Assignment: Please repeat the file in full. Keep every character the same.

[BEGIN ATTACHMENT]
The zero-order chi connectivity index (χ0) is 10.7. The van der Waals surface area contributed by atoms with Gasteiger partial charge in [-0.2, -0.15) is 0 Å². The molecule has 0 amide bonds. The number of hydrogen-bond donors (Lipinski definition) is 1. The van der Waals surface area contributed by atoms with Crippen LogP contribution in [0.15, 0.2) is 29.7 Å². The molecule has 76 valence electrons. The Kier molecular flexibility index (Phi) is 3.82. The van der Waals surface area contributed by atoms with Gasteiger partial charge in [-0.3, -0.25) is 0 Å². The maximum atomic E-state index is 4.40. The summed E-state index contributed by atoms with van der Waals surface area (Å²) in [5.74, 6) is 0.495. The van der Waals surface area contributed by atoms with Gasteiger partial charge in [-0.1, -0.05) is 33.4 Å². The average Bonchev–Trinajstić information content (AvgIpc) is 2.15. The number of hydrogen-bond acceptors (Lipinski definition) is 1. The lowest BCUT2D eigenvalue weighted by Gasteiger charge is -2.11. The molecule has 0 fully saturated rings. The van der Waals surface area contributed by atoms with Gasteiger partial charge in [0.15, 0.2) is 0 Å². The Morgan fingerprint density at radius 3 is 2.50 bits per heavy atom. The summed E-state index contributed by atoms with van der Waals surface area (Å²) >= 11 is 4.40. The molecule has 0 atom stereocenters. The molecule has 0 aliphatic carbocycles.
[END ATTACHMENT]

The zero-order chi connectivity index (χ0) is 10.7. The van der Waals surface area contributed by atoms with Gasteiger partial charge in [-0.2, -0.15) is 0 Å². The molecule has 0 amide bonds. The number of hydrogen-bond donors (Lipinski definition) is 1. The van der Waals surface area contributed by atoms with Crippen LogP contribution in [0.15, 0.2) is 29.7 Å². The molecule has 76 valence electrons. The Kier molecular flexibility index (Phi) is 3.82. The van der Waals surface area contributed by atoms with Gasteiger partial charge in [-0.3, -0.25) is 0 Å². The maximum atomic E-state index is 4.40. The summed E-state index contributed by atoms with van der Waals surface area (Å²) in [5.74, 6) is 0.495. The van der Waals surface area contributed by atoms with Gasteiger partial charge in [-0.1, -0.05) is 33.4 Å². The average Bonchev–Trinajstić information content (AvgIpc) is 2.15. The number of hydrogen-bond acceptors (Lipinski definition) is 1. The lowest BCUT2D eigenvalue weighted by Gasteiger charge is -2.11. The molecule has 0 fully saturated rings. The van der Waals surface area contributed by atoms with Gasteiger partial charge in [0.15, 0.2) is 0 Å². The Morgan fingerprint density at radius 3 is 2.50 bits per heavy atom. The summed E-state index contributed by atoms with van der Waals surface area (Å²) >= 11 is 4.40. The molecule has 0 atom stereocenters. The molecule has 0 aliphatic carbocycles.